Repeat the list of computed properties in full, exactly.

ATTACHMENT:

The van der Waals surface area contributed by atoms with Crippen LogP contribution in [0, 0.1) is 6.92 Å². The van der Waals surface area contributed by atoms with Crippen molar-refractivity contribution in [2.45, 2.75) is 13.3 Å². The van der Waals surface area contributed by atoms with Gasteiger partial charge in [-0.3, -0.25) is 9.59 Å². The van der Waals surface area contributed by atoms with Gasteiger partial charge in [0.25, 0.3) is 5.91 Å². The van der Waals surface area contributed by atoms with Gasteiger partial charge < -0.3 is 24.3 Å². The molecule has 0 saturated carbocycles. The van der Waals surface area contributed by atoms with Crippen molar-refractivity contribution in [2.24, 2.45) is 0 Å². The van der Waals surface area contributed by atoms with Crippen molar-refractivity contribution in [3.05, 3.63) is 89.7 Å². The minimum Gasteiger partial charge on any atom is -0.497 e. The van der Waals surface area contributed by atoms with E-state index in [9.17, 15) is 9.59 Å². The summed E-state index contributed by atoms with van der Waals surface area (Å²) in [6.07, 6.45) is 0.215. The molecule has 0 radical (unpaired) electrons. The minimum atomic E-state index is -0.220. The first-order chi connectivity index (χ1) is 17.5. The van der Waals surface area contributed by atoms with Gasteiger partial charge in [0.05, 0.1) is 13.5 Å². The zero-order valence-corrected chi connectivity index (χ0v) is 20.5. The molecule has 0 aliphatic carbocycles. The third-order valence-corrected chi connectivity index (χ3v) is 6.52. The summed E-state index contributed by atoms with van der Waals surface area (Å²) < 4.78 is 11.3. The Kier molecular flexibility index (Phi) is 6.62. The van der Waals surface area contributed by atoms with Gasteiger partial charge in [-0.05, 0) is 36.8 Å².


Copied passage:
The van der Waals surface area contributed by atoms with Crippen LogP contribution in [0, 0.1) is 6.92 Å². The van der Waals surface area contributed by atoms with Crippen molar-refractivity contribution in [2.45, 2.75) is 13.3 Å². The van der Waals surface area contributed by atoms with Gasteiger partial charge in [-0.3, -0.25) is 9.59 Å². The van der Waals surface area contributed by atoms with Gasteiger partial charge in [0.25, 0.3) is 5.91 Å². The van der Waals surface area contributed by atoms with Gasteiger partial charge < -0.3 is 24.3 Å². The molecule has 0 saturated carbocycles. The van der Waals surface area contributed by atoms with Crippen molar-refractivity contribution in [2.24, 2.45) is 0 Å². The van der Waals surface area contributed by atoms with Crippen molar-refractivity contribution in [3.05, 3.63) is 89.7 Å². The minimum Gasteiger partial charge on any atom is -0.497 e. The van der Waals surface area contributed by atoms with E-state index in [9.17, 15) is 9.59 Å². The summed E-state index contributed by atoms with van der Waals surface area (Å²) in [6.07, 6.45) is 0.215. The molecule has 0 radical (unpaired) electrons. The minimum atomic E-state index is -0.220. The first-order chi connectivity index (χ1) is 17.5. The van der Waals surface area contributed by atoms with Gasteiger partial charge in [0.05, 0.1) is 13.5 Å². The zero-order valence-corrected chi connectivity index (χ0v) is 20.5. The molecule has 0 aliphatic carbocycles. The third-order valence-corrected chi connectivity index (χ3v) is 6.52. The summed E-state index contributed by atoms with van der Waals surface area (Å²) < 4.78 is 11.3. The Kier molecular flexibility index (Phi) is 6.62. The van der Waals surface area contributed by atoms with Gasteiger partial charge in [-0.05, 0) is 36.8 Å².